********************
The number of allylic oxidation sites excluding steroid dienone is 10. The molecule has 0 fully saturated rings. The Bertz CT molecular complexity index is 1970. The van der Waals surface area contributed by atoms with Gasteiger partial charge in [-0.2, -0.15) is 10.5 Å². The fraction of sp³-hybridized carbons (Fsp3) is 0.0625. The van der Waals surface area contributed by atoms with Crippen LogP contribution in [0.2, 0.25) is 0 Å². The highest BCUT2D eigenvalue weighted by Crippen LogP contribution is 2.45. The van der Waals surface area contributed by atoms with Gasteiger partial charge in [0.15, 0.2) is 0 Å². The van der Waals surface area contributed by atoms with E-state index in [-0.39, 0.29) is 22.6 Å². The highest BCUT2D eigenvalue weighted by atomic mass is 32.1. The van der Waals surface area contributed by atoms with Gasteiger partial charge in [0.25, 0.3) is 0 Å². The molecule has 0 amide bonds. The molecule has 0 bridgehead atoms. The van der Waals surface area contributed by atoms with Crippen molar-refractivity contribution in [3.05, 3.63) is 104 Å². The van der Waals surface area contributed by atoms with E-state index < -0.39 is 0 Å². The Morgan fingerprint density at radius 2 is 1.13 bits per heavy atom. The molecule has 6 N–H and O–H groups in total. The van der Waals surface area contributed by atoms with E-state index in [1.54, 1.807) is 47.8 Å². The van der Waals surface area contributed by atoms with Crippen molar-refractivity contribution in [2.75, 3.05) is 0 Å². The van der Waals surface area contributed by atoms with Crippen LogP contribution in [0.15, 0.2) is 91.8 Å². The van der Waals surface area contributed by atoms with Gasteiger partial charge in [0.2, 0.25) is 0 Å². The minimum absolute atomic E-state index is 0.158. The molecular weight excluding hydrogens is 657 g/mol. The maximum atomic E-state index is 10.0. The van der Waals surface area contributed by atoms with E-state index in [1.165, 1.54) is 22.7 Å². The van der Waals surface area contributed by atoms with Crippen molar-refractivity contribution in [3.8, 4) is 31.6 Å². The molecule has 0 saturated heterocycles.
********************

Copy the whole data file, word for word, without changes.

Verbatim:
The number of allylic oxidation sites excluding steroid dienone is 10. The molecule has 0 fully saturated rings. The Bertz CT molecular complexity index is 1970. The van der Waals surface area contributed by atoms with Gasteiger partial charge in [-0.2, -0.15) is 10.5 Å². The fraction of sp³-hybridized carbons (Fsp3) is 0.0625. The van der Waals surface area contributed by atoms with Crippen LogP contribution in [0.2, 0.25) is 0 Å². The highest BCUT2D eigenvalue weighted by Crippen LogP contribution is 2.45. The van der Waals surface area contributed by atoms with Gasteiger partial charge in [0.15, 0.2) is 0 Å². The van der Waals surface area contributed by atoms with E-state index in [-0.39, 0.29) is 22.6 Å². The highest BCUT2D eigenvalue weighted by atomic mass is 32.1. The van der Waals surface area contributed by atoms with Gasteiger partial charge in [0.25, 0.3) is 0 Å². The molecule has 0 amide bonds. The molecule has 0 bridgehead atoms. The van der Waals surface area contributed by atoms with Crippen molar-refractivity contribution in [3.05, 3.63) is 104 Å². The van der Waals surface area contributed by atoms with E-state index < -0.39 is 0 Å². The Morgan fingerprint density at radius 2 is 1.13 bits per heavy atom. The molecule has 6 N–H and O–H groups in total. The van der Waals surface area contributed by atoms with E-state index in [1.54, 1.807) is 47.8 Å². The van der Waals surface area contributed by atoms with Crippen molar-refractivity contribution in [2.75, 3.05) is 0 Å². The van der Waals surface area contributed by atoms with Crippen LogP contribution in [0.15, 0.2) is 91.8 Å². The van der Waals surface area contributed by atoms with Gasteiger partial charge in [0.2, 0.25) is 0 Å². The minimum absolute atomic E-state index is 0.158. The molecular weight excluding hydrogens is 657 g/mol. The maximum atomic E-state index is 10.0. The van der Waals surface area contributed by atoms with E-state index in [1.165, 1.54) is 22.7 Å². The van der Waals surface area contributed by atoms with Crippen molar-refractivity contribution in [3.8, 4) is 31.6 Å². The molecule has 0 saturated heterocycles.